But Fortum does not have to give up hope yet that it will be able to build a nuclear power plant in future. In Finnish energy circles the following calculation is made: ‘We need one reactor to compensate for the Russian electricity imports, since we want to be independent of Russia, and a second one to compensate for the closure of old polluting coal-fired power plants. A third reactor will be needed to meet growing demand in the coming years and to compensate for the anticipated closure of Fortum Loviisa 1 in 2027 and Loviisa 2 around 2032. So after the parliamentary elections of 2011, the next government will probably grant a permit for the third reactor for Fortum.’
First, however, the Finnish parliament will have to approve the cabinet’s decision. According to Prime Minister Matti Vanhanen this could happen before the summer break (end of June), if the political will exists. The Green League is the only party opposed to the expansion of nuclear power. However, although the opposition Social Democrats and ruling Centre Party (to which prime minister Vanhanen and Economic Affairs Minister Mauri Pekkarinen belong) are both in favour of more nuclear power, they have not committed themselves to how much more they find desirable. The Conservatives, who are also part of the government, are in favour of three new nuclear reactors without any reservations. If a decision is not made before the summer, it should come no later than October, since in November a new election campaign will begin for the general elections taking place in the spring of 2011.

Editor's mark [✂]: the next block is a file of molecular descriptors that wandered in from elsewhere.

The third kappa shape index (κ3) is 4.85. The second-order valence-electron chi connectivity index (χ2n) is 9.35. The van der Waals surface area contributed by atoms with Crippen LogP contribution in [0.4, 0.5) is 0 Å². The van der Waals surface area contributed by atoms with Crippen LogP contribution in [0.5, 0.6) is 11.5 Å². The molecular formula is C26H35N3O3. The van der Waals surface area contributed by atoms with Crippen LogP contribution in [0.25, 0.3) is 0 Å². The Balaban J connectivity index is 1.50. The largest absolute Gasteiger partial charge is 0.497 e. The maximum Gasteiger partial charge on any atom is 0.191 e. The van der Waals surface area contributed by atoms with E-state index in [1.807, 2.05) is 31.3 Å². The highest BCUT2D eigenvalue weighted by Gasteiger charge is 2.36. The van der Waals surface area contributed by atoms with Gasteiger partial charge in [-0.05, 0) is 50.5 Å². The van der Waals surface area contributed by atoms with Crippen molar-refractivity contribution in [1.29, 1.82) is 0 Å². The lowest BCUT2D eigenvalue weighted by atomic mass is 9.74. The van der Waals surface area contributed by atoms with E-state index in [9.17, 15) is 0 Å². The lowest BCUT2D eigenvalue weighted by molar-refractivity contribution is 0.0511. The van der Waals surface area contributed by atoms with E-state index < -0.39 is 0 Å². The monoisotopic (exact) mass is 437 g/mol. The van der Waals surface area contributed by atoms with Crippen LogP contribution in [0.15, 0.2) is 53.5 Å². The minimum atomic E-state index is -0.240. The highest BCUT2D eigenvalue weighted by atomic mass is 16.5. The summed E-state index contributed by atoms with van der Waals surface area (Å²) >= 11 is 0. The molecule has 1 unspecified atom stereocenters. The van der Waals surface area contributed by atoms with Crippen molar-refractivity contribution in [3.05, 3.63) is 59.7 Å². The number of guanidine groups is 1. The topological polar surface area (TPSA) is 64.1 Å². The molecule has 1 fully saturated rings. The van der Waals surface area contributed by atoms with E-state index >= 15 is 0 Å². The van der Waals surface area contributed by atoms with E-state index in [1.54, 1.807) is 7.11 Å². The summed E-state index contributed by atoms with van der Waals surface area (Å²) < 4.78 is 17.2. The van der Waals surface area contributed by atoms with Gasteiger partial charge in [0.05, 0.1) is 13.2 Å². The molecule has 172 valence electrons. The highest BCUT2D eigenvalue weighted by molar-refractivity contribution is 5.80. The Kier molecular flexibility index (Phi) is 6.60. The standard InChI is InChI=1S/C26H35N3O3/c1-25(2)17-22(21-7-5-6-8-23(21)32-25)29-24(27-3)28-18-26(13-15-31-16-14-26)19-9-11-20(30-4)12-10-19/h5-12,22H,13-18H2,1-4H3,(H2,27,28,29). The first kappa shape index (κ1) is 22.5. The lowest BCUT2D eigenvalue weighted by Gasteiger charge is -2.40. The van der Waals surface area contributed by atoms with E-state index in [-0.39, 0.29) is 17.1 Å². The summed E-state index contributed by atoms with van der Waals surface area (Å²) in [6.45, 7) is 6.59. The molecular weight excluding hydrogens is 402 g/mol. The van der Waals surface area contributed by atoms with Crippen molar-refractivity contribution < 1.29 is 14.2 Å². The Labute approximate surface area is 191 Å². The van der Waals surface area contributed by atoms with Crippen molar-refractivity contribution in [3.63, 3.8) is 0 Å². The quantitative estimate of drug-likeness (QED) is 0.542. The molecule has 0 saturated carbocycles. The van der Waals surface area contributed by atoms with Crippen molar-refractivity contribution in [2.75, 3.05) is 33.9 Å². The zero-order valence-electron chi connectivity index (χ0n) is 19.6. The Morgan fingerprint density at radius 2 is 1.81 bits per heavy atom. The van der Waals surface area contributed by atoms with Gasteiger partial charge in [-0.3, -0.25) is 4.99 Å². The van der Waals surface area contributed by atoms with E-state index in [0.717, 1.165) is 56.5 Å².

Among the Finnish population support for nuclear power has never been as strong as now. According to a recent TNS Gallup poll, 48% is in favour of nuclear power, 17% against and 29% undecided. When the newspaper Helsingin Sanomat asked its readers in March specifically whether they wanted a sixth reactor, the results were somewhat different: 27% said yes and 26% supported this idea only to some extent. A quarter were opposed, 18% somewhat opposed and 5% undecided.
For Reiner Gatermann´s first-hand report on the problems TVO has been experiencing with the Areva-built OLK3 new nuclear power plant, see "Cracks in the nuclear showcase"